How to Day Trade Stocks Video teaches you what day trading is and is not. This training also shows you how to day trade and tips.
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Hold Time: Up to 1 day or EOD-FOD strategy
Market Analysis, Technical Skill Level: Novice to Expert levels
Fundamental Analysis: No. Except for earnings strategies.
Risk Tolerance: Moderate to High
Capital Base: At least $25,000, but more is recommended.
Time Commitment: 2–8 hours per trading day.
Temperament: Very confident in analysis skills and the ability to make quick, effective decisions. High Spatial Pattern Recognition Skills, excellent relational analysis skills, use of hybrid-leading indicators for optimal stock pick selection.
Day Trading is what most people think they want to do when they first become interested in trading stocks or other financial markets. There are many styles or types of Day Trading. Day Traders can learn to swing trade, momentum trade, or velocity trade depending on the daily trading conditions and their skill levels. There is also the new professional style of day trading called EOD-FOD, which is extremely popular with professional traders, proprietary desk traders, and independent technical traders.
The first step in learning to Day Trade is to develop excellent trading skills, a trading process, and your personal goals. Then, any style and the appropriate strategies can be applied. This is a demanding trading style that requires higher skill sets, and it is recommended that beginners – novice-level traders first learn the standard swing-style trading to develop excellent SPRS and learn risk tolerance.
Day trading tends to require a higher share-lot size and higher liquidity stocks to be successful. Although the majority of retail day traders make mediocre profits, such as 25 cents on a trade, TechniTrader Students learn how to find stocks with high point run gain potential for significantly higher points gain per trade, making day trading a career with excellent monthly income potential.
To find out more about our Swing Trading DVD Course for Day and Swing Traders, please visit our Swing Trading DVD Course Page.
There are innumerable ways to intraday and day trade, and countless strategies. But the foundational requirement is the same for all day trading strategies: The ability to read stock charts effectively so that you know with a high degree of probability that the stock is going to move up or down and not just flutter in small consolidations throughout the day.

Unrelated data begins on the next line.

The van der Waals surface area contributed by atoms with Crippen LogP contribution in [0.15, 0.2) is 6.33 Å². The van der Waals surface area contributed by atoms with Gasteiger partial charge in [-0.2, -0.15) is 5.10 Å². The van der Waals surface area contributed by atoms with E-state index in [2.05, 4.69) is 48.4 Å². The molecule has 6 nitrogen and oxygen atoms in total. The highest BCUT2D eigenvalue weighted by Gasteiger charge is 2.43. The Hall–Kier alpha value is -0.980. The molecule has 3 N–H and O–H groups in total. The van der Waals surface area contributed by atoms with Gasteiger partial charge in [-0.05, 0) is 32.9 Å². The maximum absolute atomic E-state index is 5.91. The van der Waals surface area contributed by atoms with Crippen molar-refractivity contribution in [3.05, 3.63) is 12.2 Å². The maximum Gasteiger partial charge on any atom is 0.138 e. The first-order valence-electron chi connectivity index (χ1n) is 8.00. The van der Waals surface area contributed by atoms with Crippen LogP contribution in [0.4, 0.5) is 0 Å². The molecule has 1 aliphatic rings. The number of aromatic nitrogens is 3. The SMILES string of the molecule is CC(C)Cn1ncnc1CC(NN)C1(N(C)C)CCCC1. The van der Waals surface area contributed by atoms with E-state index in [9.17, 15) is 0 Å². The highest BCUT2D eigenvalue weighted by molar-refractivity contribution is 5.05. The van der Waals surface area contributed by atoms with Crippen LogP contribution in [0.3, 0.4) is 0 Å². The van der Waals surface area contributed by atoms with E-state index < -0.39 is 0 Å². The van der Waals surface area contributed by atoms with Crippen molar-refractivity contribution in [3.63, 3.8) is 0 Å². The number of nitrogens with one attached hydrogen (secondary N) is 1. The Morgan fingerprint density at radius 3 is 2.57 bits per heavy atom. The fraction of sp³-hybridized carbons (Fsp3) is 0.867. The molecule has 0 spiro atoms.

Day trading and intraday trading both require expert-level technical analysis skills, years of trading experience, and nerves of steel to do well at. These are not trading styles for beginners.
Such short-term trading styles are very sensitive to market condition shifts, unexpected news, bias, and energy. A lack of intraday energy can cause huge losses quickly. So, stocks must be chosen with extreme care. Momentum-based scans using indicators that show energy before price moves are essential to intraday and day trading.
To find stocks to trade, you go through the same process as you would for swing or momentum trading: By focusing on stocks poised to move with good energy the next day using leading scans, candlestick patterns, and indicators. Preparation is the key to intraday and day trading success.
History of Day Trading
Day trading became popular during the early days of personal computers, when a few professional traders decided to become freelance day traders and trade against the market makers. Market makers are all day traders, so these individuals were well-trained and understood day trading in a way most average traders do not.
In the 1990s when online brokers took off, retail traders suddenly became aware of ‘day trading’ and a whole new sector in the financial industry was born to cater to the retail trader’s every whim.
Day trading has become less lucrative and more difficult in the modern markets, with the advent of decimals rather than fractions for pricing. That one change altered how retail traders traded intraday, and caused the rise of high-frequency trading. Decimals have all but eliminated the wide spreads that used to allow a day trader to get in and out quickly to make a small profit by “scalping.” Nowadays, spreads are often just a penny between the bid and ask. Market makers and the skilled floor traders, etc., all claim this makes the market more efficient. But it also creates havoc for intraday retail day traders who keep stops too tight. And High-Frequency Trading makes it even more difficult for retail day traders to make good profits. The reason day trading now has higher requirements from most brokers is because so many amateur day traders have had huge losses.
So, before you decide to pursue day trading, consider the requirements and be sure to get the training you need to do the analysis, and the practice and experience you need to develop the discipline required for this demanding trading style.
For Day Trading, you need to learn:
♦ Market Condition Analysis
♦ Precision entries and exits using the New Western Candlestick Patterns™
♦ How to use leading indicators to confirm the energy behind the price action.
♦ Spatial Pattern Recognition Skills™ for finding the best trendline patterns for intraday or day trading and also for reward-to-risk analysis.